How is LDPE Film Recycled?
Polyethylene is usually manufactured either of two ways, Low Density or High Density. Other than the scientific differences in their make up, the most noticeable difference is their strength and weight, which you may have already worked out from their names.
In this piece, we will look specifically at Low Density Polyethylene Film, something you may commonly find at home in the form of cling film. Whilst cling film wasn’t always made from LDPE, decades of research found that previous plastics used for covering food were leaking chemicals and deemed unsafe to use.
You will often find LDPE film used for agricultural purposes, especially for keeping thinking like strawberries, mushrooms and tomatoes fresh. LDPE is thinner than HDPE, but sometimes they are used for similar purposes, like in warehouses, for wrapping pallets. Because of how robust the film is, and also how transparent, it has become ideal for many purposes. Let’s begin…
First, the film is collected, often from warehouses or farms, and then it is taken to a recycling facility.
One of the great challenges for recycling LDPE film is that because many of its uses are agricultural, it is often dirty and contaminated, and must go through a proper cleaning and sorting process before it can be recycled. This can be time, energy and financially inefficient, but thankfully technologies are improving to make it better all the time. Once clean, the other challenge comes for the recycling machines. A general recycling machine would get LDPE film stuck in its teeth, causing damage to the machine and creating problems. Special LDPE recycling machines are able to chew up the plastic into small pieces and then form them into pellets.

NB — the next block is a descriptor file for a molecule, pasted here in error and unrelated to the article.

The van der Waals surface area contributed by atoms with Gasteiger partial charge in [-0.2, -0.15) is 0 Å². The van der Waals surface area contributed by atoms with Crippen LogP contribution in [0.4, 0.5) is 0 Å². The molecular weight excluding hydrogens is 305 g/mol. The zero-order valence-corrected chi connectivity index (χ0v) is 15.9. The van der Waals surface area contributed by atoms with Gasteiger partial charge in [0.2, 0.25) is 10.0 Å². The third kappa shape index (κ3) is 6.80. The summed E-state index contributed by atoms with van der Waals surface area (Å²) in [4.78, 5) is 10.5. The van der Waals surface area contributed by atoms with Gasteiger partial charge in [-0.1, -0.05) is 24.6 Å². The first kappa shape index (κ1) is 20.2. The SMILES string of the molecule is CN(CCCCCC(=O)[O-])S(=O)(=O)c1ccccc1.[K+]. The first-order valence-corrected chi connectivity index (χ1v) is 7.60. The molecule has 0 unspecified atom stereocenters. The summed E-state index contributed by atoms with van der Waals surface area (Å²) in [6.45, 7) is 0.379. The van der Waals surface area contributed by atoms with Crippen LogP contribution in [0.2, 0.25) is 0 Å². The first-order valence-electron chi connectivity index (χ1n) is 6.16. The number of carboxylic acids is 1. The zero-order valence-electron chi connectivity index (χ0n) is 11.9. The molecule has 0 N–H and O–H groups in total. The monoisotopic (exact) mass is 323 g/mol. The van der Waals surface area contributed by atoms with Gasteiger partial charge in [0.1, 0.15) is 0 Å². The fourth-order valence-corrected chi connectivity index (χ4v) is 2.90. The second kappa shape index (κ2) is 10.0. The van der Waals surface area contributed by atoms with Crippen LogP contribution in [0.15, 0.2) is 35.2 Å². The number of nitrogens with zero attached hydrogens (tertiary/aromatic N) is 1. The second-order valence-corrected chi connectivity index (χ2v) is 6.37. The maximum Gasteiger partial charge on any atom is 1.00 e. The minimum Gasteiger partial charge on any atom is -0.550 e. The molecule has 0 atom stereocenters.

The pellets are important…
LDPE recycling machines create small pellets that can be turned into a variety of things, and are often mixed with a bit of virgin LDPE to improve their strength and reliability. Black bin bags, black agricultural film (like the type you may see spread over a field) or irrigation pipe are all likely to be made from recycled LDPE. Commonly recycled LDPE will be black, because with recycling plastics, it’s easy to turn a clear plastic black, but impossible to turn a black plastic clear!
Processing LDPE is among the easiest of the plastics, with the potential for injection moulding, rotational moulding, film blowing and blow moulding. It can be made anti slip, anti-static, antibacterial and flame retardant!
With all this ease and potential, it makes sense for LDPE recycling to be a massive and growing industry in the UK, but there is always room for improvement. Right now, the greatest task remains trying to make the plastic clean and decontaminated in an efficient way.